Students will recognize cinema as: an art form, a product of history and an interpreter of history.
Application: Learning Outcomes will be achieved as follows:
Viewing STANDING ON GUARD, students will recognize cinema as:
- an art form – while working within the documentary format, STANDING ON GUARD resists the standard practice in a documentary of telling in favour of showing. This is accomplished primarily by not using a narrator (or on camera presenter) to tell the story. Rather, selected historical images (newsreels and photos) combined with contemporary interviews show the events. This achieves a more balanced audience reaction rather than a solely intellectual response, especially when artistic elements such as poems, pertinent music and creative editing are factored in. Additionally, each film ends with a montage sequence set to relevant music. These sequences are “artistic” in design and intent and serve as a summing up of the events of the film and as a final, emotional punch for each film.
- a product of history – STANDING ON GUARD is exactly this, for the historical story it tells has never before been told on film. The newsreel footage documented specific events or situations involving the featured regiments. STANDING ON GUARD collected all of these newsreels together and without comment presents them alongside complementary interviews in a chronological overview of each regimental history. Everything on hand in each STANDING ON GUARD film is a product of history, not imagination or artifice.
- an interpreter of history – although eschewing narration, STANDING ON GUARD still interprets its historical content by focusing on Canada, and, for much of the time, specifically Manitoba. This is important because we have traditionally been fed a steady diet of the key events of both world wars from an American perspective, or a British perspective and, more recently, various European perspectives.
Disc 1 Film #1: The Queen’s Own Cameron Highlanders of Canada
1) The segment around the cenotaph.
2) The montage segment near the end of the film, beginning with the piper playing inside the Legislative Building.
Disc 1 Film #2: The Royal Winnipeg Rifles
1) The montage segment near the end of the film, beginning with “Amazing Grace”.
Disc 1 Film #3: The Fort Garry Horse
1) The montage segment near the end of the film, beginning with the Trooping the Colours in front of the Legislative Building.
Disc 2 Film #4: 2nd Battalion Princess Patricia’s Canadian Light Infantry
1) The segment towards the end of the First World War chapter that used poetry over battle imagery.
2) The segment at the end of the Invasion of Italy that uses the regimental song “It’s A Long Way to Tipperary” at a slow tempo over battle imagery.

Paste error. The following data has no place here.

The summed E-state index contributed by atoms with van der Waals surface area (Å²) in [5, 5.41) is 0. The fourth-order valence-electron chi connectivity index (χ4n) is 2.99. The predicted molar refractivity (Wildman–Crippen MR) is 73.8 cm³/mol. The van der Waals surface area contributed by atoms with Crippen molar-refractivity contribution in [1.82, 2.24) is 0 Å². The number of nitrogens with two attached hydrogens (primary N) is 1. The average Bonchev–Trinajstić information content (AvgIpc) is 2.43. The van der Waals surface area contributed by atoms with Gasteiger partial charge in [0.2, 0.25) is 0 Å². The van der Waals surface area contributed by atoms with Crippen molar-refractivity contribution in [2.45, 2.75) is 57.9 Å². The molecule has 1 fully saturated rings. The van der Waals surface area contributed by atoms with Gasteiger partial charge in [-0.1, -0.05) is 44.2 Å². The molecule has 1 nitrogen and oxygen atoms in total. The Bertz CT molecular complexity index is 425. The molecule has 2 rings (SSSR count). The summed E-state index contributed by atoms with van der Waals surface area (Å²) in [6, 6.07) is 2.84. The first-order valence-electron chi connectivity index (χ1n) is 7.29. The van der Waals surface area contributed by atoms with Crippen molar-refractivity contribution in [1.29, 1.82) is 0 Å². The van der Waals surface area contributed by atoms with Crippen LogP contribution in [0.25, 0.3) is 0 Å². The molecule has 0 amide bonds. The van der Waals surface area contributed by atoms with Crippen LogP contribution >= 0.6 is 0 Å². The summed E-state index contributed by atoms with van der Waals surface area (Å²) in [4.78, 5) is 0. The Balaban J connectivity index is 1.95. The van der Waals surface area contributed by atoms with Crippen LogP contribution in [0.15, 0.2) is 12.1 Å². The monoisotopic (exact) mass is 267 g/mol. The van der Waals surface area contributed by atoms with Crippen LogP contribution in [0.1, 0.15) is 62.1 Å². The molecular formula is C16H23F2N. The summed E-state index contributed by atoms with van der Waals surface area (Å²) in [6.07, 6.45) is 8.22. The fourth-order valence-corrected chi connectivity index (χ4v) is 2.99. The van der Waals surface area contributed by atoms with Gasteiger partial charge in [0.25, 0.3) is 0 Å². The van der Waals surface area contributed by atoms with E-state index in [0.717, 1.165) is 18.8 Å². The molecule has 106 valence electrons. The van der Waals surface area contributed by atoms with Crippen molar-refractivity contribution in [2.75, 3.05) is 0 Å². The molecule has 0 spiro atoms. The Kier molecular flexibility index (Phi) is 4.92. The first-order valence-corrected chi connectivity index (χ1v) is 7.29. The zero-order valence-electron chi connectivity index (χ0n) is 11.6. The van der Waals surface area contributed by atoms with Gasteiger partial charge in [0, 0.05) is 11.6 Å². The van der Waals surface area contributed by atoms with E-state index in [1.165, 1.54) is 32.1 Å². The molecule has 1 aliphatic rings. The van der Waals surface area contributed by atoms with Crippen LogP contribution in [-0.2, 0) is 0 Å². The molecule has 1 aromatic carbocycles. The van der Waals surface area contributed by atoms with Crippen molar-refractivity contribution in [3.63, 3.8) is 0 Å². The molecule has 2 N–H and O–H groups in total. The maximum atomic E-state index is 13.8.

3) The sandbagging segment (this is lighter in tone)
4) The montage segment near the end of the film, beginning with the reprise of “Tipperary” and starting with the Patricias’ Roll of Honour.
Disc 2 Film #5: The Winnipeg Grenadiers
1) The segment near the end of the film, beginning with “Who Would True Valour See?”
Disc 2 Film #6: 38 Service Battalion
1) The montage segment near the end of the film, beginning with the regimental march “Wait For The Wagon” over the Change of Command ceremony.
Students will observe how films reflect the values and perspectives of the society in which they originated.
Students will observe in STANDING ON GUARD how these films reflect the values and perspectives of the society in which they originated.
Period newsreel footage can be compared to contemporary interviews, coverage of events, etc. to show, for example, how the perspectives of those who participated in the First World War were generally one of intense patriotism, whereas our perspective nowadays leans towards a deeper recognition of the tragedy of war, while still recognizing the need for force in specific circumstances (Afghanistan, ISIS, etc.)
Any of the newsreel footage segments would be appropriate.
Students will learn how to conduct research into historical sources through the use of a wide variety of sources.
Students will learn how to conduct research into historical sources through the use of a wide variety of newsreel sources in the STANDING ON GUARD series.
Most of the newsreel footage used in STANDING ON GUARD is from the Canadian Army Newsreels collection, but some other sources include Allied and captured Axis footage as well as other public domain sources like the Frank Capra WHY WE FIGHT series which in turn utilized captured footage and, in some cases, smuggled footage. While STANDING ON GUARD often selects portions of existing newsreels and frequently re-edits to enhance (though not distort) their effect, it provides a good starting point for students who may wish to explore newsreel sources further. Library Archives Canada and The War Amps are acknowledged as the primary sources for STANDING ON GUARD.